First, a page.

Where is She? Urban Archeology
Now that I am blogging, fall weekends are often quests to find urban landscapes that can be a backdrop for photos of clothes and that can help me tell my urban sentiment stories. It means I go to places I have been before and see them from a different perspective. This makes them fresh. It is a different kind of looking, a different kind of seeing. So as I head into DUMBO though I have been there so many times before, there is a kind of spring in my step, a different sort of anticipation and the knowledge I will see something new. My white shirt feels like a sail billowing on a ship that is flying into the wind.
Right now I have amassed a rather large collection of white shirts. As colors have fallen away from my wardrobe like leaves falling from trees and monochrome has become my palette, white shirts play a starring role. After many years of not owning a white shirt I now wear one almost every day. Perhaps I am nostalgic for the comforting presence of the nuns in my childhood, mysterious and revealing nothing in their black and white garb. Perhaps it is the consistency and feeling of belonging that came from wearing a white uniform shirt underneath a plaid that seems to now once again be in fashion. Or maybe black and white just looks really good with my skin and hair. Or maybe I can now afford exorbitant dry cleaning bills. Or maybe my daughter’s too old to cover me in throw-up or paint. Or maybe I have become less of a slob and can better curb my tendency to spill whatever I am eating or drinking on myself. Whatever the reason I find myself always on the hunt for a new and unique white shirt.
IF You Are Curious...
Apparently the oldest white shirt dates back to 3000 BC and was found in an Egyptian tomb. Right on trend it had a fringed neck and pleated sleeves. From a fashion perspective it walked its first runway show in Paris in a portrait of Marie Antoinette where it scandalously appeared in muslin and created quite a stir. This was possibly related to the fact that until the 1800’s white shirts were considered an undergarment only to be worn under jackets and coats. White shirts from the beginning denoted class and status as those who were wealthy did not work and so were less likely to stain and ruin the garment. During the Victorian era white shirts were linked to ideas of purity and cleanliness for both men and women. For many years collars and cuffs were the only parts of the shirt that were visible and for ease of cleaning these parts of the shirts were detachable.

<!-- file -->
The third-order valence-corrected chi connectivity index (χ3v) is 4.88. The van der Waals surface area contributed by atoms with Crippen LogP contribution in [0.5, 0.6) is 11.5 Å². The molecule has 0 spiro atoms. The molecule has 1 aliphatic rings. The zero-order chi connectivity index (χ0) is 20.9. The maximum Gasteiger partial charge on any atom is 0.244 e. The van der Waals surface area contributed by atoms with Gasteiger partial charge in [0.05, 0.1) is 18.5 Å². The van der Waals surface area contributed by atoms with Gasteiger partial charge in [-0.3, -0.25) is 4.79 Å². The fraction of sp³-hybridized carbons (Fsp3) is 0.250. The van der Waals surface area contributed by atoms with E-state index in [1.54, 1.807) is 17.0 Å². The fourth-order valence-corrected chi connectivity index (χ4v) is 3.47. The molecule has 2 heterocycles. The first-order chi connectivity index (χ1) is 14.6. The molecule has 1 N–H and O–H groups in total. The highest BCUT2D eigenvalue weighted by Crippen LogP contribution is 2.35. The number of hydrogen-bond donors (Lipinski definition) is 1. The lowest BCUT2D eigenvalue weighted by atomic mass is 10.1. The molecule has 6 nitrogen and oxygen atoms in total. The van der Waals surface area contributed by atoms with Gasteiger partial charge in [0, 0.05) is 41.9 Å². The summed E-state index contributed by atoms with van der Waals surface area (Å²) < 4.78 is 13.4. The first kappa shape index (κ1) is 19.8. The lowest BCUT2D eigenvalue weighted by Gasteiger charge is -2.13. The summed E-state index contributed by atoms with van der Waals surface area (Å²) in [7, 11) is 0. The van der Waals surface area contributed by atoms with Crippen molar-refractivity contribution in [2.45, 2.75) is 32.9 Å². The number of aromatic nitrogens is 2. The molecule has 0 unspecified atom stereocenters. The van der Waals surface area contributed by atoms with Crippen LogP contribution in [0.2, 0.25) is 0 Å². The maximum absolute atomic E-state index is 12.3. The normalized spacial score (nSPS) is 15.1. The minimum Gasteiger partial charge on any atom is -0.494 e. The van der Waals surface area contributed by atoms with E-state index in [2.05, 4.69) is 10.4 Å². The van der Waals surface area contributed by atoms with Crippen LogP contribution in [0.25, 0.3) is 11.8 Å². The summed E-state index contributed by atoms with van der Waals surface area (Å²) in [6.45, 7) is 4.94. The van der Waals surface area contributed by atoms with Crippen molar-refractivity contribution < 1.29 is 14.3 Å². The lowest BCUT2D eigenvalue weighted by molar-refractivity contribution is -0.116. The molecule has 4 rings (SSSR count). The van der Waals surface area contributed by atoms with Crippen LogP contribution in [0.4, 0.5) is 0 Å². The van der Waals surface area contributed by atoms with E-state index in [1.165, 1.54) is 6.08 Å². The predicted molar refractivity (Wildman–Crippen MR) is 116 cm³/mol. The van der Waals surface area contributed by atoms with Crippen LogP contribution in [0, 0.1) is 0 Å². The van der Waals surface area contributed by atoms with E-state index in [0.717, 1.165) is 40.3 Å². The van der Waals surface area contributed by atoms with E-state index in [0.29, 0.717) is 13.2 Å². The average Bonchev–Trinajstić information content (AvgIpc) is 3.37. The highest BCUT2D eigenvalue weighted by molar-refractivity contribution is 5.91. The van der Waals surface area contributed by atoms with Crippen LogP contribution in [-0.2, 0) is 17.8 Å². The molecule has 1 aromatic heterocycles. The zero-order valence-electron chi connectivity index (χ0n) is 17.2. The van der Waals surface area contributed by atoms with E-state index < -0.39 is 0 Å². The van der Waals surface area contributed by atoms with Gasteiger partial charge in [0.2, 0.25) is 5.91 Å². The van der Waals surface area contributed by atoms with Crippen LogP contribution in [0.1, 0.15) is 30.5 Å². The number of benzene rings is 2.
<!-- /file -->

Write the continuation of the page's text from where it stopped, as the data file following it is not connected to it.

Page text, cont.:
As the industrial revolution changed the way people worked, white linen collars became a status symbol for the growing office class, hence the term, “white collar worker”. Following the increase of paid work for women in the office and in retail, tailored suits modeled after male attire included a white shirtwaist blouse. Perhaps the first white shirt icon appeared in the Gibson girl who personified new gender ideals and a break with Victorian repression. This girl represented freshness and independence and became a significant influence on the direction of fashion (see Brough, 2013). Once again finding it’s way back to the Paris runway in the 1920’s, Coco Chanel heightened the popularity of the white shirt when she introduced her loose white shirt, tailored pants and cardigans. Hollywood icons in the 30’s and 40’s like Katherine Hepburn, Eva Gardner, Lauren Bacall and Audrey Hepburn helped to popularize the white shirt and it continued to appear in movie classics such as “Pretty Woman” and “Pulp Fiction”. Robert Mapplethorpe’s black and white portrait of Patty Smith in a masculine white shirt conveys the iconic status of both the artist and her shirt.
From the 70’s until now, classic American designers such as Carolina Herrera, Donna Karan and Calvin Klein and conceptual ones like Yohji Yamamoto, Rei Kawakubo, Junya Watanabe, Dries Van Noten and Martin Margiela have reimagined and reinvented this fashion staple using different shapes, fabrics, embellishments and structures. Telling stories of gangsters, romantics, democracy, power, poverty and fragility, white shirts remain the blankest of screens for a designer’s fantastical projections.